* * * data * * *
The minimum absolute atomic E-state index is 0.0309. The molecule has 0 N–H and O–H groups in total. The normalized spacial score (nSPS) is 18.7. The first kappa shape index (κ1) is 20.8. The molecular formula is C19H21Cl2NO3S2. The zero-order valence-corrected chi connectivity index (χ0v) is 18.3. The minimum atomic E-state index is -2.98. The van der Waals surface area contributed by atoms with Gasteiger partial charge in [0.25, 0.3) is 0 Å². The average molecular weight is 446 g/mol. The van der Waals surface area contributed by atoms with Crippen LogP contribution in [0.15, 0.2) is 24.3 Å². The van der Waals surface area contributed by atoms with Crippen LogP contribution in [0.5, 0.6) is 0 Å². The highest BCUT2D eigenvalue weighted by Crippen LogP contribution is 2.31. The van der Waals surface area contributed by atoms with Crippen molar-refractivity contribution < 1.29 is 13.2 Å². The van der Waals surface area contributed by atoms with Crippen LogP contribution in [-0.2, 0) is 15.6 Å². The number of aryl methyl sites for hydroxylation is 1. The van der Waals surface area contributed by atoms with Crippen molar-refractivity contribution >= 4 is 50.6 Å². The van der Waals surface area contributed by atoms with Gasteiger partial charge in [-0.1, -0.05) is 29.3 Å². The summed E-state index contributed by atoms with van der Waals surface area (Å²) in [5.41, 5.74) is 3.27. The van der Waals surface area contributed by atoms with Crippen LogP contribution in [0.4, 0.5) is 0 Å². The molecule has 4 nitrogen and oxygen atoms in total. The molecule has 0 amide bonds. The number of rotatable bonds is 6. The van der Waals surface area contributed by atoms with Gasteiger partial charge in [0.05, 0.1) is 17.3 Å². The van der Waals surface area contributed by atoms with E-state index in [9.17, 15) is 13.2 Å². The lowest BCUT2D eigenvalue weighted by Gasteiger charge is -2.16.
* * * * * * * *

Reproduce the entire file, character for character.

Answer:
The minimum absolute atomic E-state index is 0.0309. The molecule has 0 N–H and O–H groups in total. The normalized spacial score (nSPS) is 18.7. The first kappa shape index (κ1) is 20.8. The molecular formula is C19H21Cl2NO3S2. The zero-order valence-corrected chi connectivity index (χ0v) is 18.3. The minimum atomic E-state index is -2.98. The van der Waals surface area contributed by atoms with Gasteiger partial charge in [0.25, 0.3) is 0 Å². The average molecular weight is 446 g/mol. The van der Waals surface area contributed by atoms with Crippen LogP contribution in [0.15, 0.2) is 24.3 Å². The van der Waals surface area contributed by atoms with Crippen LogP contribution in [0.5, 0.6) is 0 Å². The highest BCUT2D eigenvalue weighted by Crippen LogP contribution is 2.31. The van der Waals surface area contributed by atoms with Crippen molar-refractivity contribution < 1.29 is 13.2 Å². The van der Waals surface area contributed by atoms with Crippen LogP contribution in [-0.2, 0) is 15.6 Å². The number of aryl methyl sites for hydroxylation is 1. The van der Waals surface area contributed by atoms with Crippen molar-refractivity contribution >= 4 is 50.6 Å². The van der Waals surface area contributed by atoms with Gasteiger partial charge in [-0.1, -0.05) is 29.3 Å². The summed E-state index contributed by atoms with van der Waals surface area (Å²) in [5.41, 5.74) is 3.27. The van der Waals surface area contributed by atoms with Crippen LogP contribution in [0.4, 0.5) is 0 Å². The molecule has 4 nitrogen and oxygen atoms in total. The molecule has 0 amide bonds. The number of rotatable bonds is 6. The van der Waals surface area contributed by atoms with Gasteiger partial charge in [0.05, 0.1) is 17.3 Å². The van der Waals surface area contributed by atoms with E-state index in [9.17, 15) is 13.2 Å². The lowest BCUT2D eigenvalue weighted by Gasteiger charge is -2.16.